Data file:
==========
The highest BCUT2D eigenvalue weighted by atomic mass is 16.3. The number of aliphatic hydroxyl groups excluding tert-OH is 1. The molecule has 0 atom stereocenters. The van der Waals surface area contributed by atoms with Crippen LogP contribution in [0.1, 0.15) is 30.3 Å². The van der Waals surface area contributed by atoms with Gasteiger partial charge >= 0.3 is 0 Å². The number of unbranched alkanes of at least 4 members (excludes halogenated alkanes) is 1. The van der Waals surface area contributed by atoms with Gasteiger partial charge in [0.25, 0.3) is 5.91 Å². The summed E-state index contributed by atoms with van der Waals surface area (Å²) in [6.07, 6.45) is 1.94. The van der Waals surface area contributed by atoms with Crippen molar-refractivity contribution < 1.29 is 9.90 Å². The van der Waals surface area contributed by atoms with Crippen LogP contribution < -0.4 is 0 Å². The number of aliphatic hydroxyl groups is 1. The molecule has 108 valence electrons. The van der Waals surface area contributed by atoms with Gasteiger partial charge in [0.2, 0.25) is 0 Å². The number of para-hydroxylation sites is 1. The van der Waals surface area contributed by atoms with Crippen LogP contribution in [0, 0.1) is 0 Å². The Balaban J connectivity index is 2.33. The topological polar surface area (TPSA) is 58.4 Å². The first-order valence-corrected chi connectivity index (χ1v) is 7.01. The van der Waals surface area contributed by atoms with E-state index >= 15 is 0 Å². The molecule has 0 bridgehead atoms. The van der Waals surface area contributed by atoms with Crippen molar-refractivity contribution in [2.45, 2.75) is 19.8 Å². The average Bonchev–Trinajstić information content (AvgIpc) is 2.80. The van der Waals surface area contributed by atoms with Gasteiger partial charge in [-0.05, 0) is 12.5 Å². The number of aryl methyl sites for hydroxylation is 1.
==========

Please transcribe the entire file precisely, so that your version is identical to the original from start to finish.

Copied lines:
The highest BCUT2D eigenvalue weighted by atomic mass is 16.3. The number of aliphatic hydroxyl groups excluding tert-OH is 1. The molecule has 0 atom stereocenters. The van der Waals surface area contributed by atoms with Crippen LogP contribution in [0.1, 0.15) is 30.3 Å². The van der Waals surface area contributed by atoms with Gasteiger partial charge >= 0.3 is 0 Å². The number of unbranched alkanes of at least 4 members (excludes halogenated alkanes) is 1. The van der Waals surface area contributed by atoms with Gasteiger partial charge in [0.25, 0.3) is 5.91 Å². The summed E-state index contributed by atoms with van der Waals surface area (Å²) in [6.07, 6.45) is 1.94. The van der Waals surface area contributed by atoms with Crippen molar-refractivity contribution < 1.29 is 9.90 Å². The van der Waals surface area contributed by atoms with Crippen LogP contribution < -0.4 is 0 Å². The number of aliphatic hydroxyl groups is 1. The molecule has 108 valence electrons. The van der Waals surface area contributed by atoms with Gasteiger partial charge in [0.2, 0.25) is 0 Å². The number of para-hydroxylation sites is 1. The van der Waals surface area contributed by atoms with Crippen LogP contribution in [0, 0.1) is 0 Å². The Balaban J connectivity index is 2.33. The topological polar surface area (TPSA) is 58.4 Å². The first-order valence-corrected chi connectivity index (χ1v) is 7.01. The van der Waals surface area contributed by atoms with E-state index >= 15 is 0 Å². The molecule has 0 bridgehead atoms. The van der Waals surface area contributed by atoms with Crippen molar-refractivity contribution in [2.45, 2.75) is 19.8 Å². The average Bonchev–Trinajstić information content (AvgIpc) is 2.80. The van der Waals surface area contributed by atoms with Gasteiger partial charge in [-0.05, 0) is 12.5 Å². The number of aryl methyl sites for hydroxylation is 1.